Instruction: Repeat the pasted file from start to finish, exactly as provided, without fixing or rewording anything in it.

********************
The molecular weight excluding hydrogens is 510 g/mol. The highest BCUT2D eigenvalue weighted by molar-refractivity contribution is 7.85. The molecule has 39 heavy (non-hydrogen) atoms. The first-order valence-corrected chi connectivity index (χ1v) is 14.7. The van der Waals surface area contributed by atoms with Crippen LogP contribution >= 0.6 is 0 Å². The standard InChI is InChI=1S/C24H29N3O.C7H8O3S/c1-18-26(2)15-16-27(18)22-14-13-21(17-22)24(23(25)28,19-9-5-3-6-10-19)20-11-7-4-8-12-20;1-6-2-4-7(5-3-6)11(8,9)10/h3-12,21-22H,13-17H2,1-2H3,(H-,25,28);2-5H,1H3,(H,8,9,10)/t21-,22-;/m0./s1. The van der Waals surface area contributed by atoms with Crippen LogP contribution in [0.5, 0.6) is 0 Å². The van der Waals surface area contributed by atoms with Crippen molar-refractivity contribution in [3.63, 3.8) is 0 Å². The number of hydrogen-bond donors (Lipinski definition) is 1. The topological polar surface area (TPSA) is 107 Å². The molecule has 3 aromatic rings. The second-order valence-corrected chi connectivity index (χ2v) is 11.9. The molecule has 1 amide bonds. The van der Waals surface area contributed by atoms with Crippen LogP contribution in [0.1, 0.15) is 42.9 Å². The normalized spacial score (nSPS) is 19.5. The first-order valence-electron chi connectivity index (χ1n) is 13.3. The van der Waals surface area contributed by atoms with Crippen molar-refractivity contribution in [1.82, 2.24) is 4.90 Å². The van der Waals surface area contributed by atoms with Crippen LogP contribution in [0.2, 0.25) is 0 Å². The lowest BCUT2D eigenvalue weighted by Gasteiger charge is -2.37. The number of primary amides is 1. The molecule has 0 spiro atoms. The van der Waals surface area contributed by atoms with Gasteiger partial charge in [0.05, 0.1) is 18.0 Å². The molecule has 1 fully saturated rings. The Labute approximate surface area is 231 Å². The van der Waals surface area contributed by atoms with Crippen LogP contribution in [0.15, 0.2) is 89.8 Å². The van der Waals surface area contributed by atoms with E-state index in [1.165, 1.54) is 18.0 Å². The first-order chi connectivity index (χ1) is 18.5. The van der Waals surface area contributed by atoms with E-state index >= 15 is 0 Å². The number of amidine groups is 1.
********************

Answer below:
The molecular weight excluding hydrogens is 510 g/mol. The highest BCUT2D eigenvalue weighted by molar-refractivity contribution is 7.85. The molecule has 39 heavy (non-hydrogen) atoms. The first-order valence-corrected chi connectivity index (χ1v) is 14.7. The van der Waals surface area contributed by atoms with Crippen LogP contribution >= 0.6 is 0 Å². The standard InChI is InChI=1S/C24H29N3O.C7H8O3S/c1-18-26(2)15-16-27(18)22-14-13-21(17-22)24(23(25)28,19-9-5-3-6-10-19)20-11-7-4-8-12-20;1-6-2-4-7(5-3-6)11(8,9)10/h3-12,21-22H,13-17H2,1-2H3,(H-,25,28);2-5H,1H3,(H,8,9,10)/t21-,22-;/m0./s1. The van der Waals surface area contributed by atoms with Crippen LogP contribution in [0.5, 0.6) is 0 Å². The van der Waals surface area contributed by atoms with Crippen molar-refractivity contribution in [3.63, 3.8) is 0 Å². The number of hydrogen-bond donors (Lipinski definition) is 1. The topological polar surface area (TPSA) is 107 Å². The molecule has 3 aromatic rings. The second-order valence-corrected chi connectivity index (χ2v) is 11.9. The molecule has 1 amide bonds. The van der Waals surface area contributed by atoms with Crippen LogP contribution in [0.1, 0.15) is 42.9 Å². The normalized spacial score (nSPS) is 19.5. The first-order valence-electron chi connectivity index (χ1n) is 13.3. The van der Waals surface area contributed by atoms with Crippen molar-refractivity contribution in [1.82, 2.24) is 4.90 Å². The van der Waals surface area contributed by atoms with Crippen LogP contribution in [0.2, 0.25) is 0 Å². The lowest BCUT2D eigenvalue weighted by Gasteiger charge is -2.37. The number of primary amides is 1. The molecule has 0 spiro atoms. The van der Waals surface area contributed by atoms with Gasteiger partial charge in [0.05, 0.1) is 18.0 Å². The molecule has 1 fully saturated rings. The Labute approximate surface area is 231 Å². The van der Waals surface area contributed by atoms with Crippen LogP contribution in [0.15, 0.2) is 89.8 Å². The van der Waals surface area contributed by atoms with E-state index in [1.165, 1.54) is 18.0 Å². The first-order chi connectivity index (χ1) is 18.5. The van der Waals surface area contributed by atoms with E-state index >= 15 is 0 Å². The number of amidine groups is 1.